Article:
Kopp and Stevens

Title Page Abstract Text References Credits

The Strategic Circulation of Digital Video

If handled artfully, using digital video to articulate the program's mission to multiple audiences—where secondary audiences are aware of the primary audience—can magnify the benefits of the video by working simultaneously to link those audiences, or, in Stuart Hall's (1985) terms, to re-articulate the audiences alongside the program's representation of writing. To make the most of this benefit and to achieve real and lasting accomplishments in representing writing programs on their own terms, we suggest re-articulating existing program practices, whenever possible, to serve at least two functions:

  1. A re-articulated practice can best be integrated into a program if it replaces another practice that is already important to the wider institution.
  2. A re-articulated practice must represent the writing program through a type of communication that can exceed its initial and apparent purpose.

Using digital video in place of an existing practice has several benefits. Beyond the initial resource and labor intensive requirements of creating digital videos, WPAs can screen the videos repeatedly in multiple contexts, while also taking advantage of the medium of digital video to make revisions that are relatively simple to execute, producing whole new videos from old material (for example, we readily selected, rearranged, and trimmed clips for this article, then sutured them to clips that were originally from other contexts). If the videos serve a recurrent program function, then the up-front investment becomes particularly worthwhile. This point is best exemplified in our first case, where the University of Arizona Writing Program's incorporation of digital videos into first-year placement advising ensures the routine, institutional recognition of those videos.

In fact, because digital videos circulate easily enough that audiences far removed from the initial target audience and context may easily screen and judge digital video productions, it can serve as a particularly effective feature of a program's typical communication. Face-to-face communication offers interpersonal engagement, but it can be time- and labor-intensive, requiring various individuals to be available, effective, and consistent advocates. Written communication has stability but lacks the same degree of emotional impact, and it is sometimes overlooked by busy administrators (Kinkead and Simpson 2000, pp. 78-79). In contrast, digital video can circulate as readily as written communication, it can stabilize or "objectify" a particular representation of writing instruction, and, in a brief viewing, for instance, available through an e-mailed hyperlink to a You Tube video, it can carry emotional impact that is analogous to face-to-face communication.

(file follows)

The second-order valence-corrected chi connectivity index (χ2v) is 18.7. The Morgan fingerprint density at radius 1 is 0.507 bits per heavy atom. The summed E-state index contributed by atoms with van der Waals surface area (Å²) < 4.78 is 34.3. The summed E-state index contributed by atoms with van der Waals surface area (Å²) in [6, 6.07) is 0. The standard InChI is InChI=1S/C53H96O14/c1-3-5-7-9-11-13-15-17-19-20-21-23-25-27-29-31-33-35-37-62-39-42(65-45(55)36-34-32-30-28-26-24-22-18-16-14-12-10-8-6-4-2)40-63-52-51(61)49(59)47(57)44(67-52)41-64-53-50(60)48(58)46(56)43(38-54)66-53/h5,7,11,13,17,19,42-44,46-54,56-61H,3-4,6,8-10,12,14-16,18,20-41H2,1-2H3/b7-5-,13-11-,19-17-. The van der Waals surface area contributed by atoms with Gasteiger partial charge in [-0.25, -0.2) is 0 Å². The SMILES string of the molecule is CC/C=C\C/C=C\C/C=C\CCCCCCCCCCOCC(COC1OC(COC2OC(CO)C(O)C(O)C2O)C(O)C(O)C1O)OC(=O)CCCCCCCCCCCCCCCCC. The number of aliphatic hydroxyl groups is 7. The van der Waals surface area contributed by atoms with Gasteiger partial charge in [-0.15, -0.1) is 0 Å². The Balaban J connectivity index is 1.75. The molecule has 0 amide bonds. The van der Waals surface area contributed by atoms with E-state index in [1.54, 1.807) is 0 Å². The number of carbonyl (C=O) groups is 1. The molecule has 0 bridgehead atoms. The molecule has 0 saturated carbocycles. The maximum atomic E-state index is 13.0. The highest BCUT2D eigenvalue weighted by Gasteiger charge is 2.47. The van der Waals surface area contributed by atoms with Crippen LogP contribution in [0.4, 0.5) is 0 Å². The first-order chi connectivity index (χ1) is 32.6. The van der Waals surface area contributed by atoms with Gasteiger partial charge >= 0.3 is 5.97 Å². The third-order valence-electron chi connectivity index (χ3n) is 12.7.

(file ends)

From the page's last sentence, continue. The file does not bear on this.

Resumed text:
The repeated use of digital videos takes all the advantages Rebecca Moore Howard (2003) experienced when she created a digital video for a one-time event and multiplies them. Once many viewers know that they share the same image of writing instruction, the premises embedded in that image are even more likely to form the starting point for further discussions. Through this means, the original function the videos serve to fulfill becomes amplified and extended.

Furthermore, digital video can also serve as an important archive for writing programs. The digital capture of various stakeholders conversing about the writing program—spanning changes in graduate student cohorts and WPAs—will provide a visible institutional memory of practices and programmatic changes. Furthermore, if it becomes a central institutional practice, the digital archive will also permit researchers glimpses of historical transformations in understanding writing and writing instruction. Consider that beyond the final edited versions of the kinds of videos we discuss, a writing program pursuing similar projects will likely generate numerous hours of interview footage filled with rich discussions of writing and writing instruction. For example, stored at the University of Arizona Writing Program (UAWP) are upwards of twenty hours of interview footage spanning from 2005 to 2009, including long discussions with numerous first-year writing students, close to a dozen graduate student instructors and adjuncts, as well as faculty. Most of this digital wealth did not find its way into the videos for orientation or for the Southern Arizona Writing Project (SAWP). Additionally, with yearly revisions due to programmatic changes, programs will generate new footage produced with divergent purposes in mind, all of which will find easy storage on external hard drives. The resulting archives promise to become immeasurable resources for historians who, among other pursuits, may investigate the impact on writing instruction effected by cross-appropriating digitial video production into the everyday operative practices of writing programs.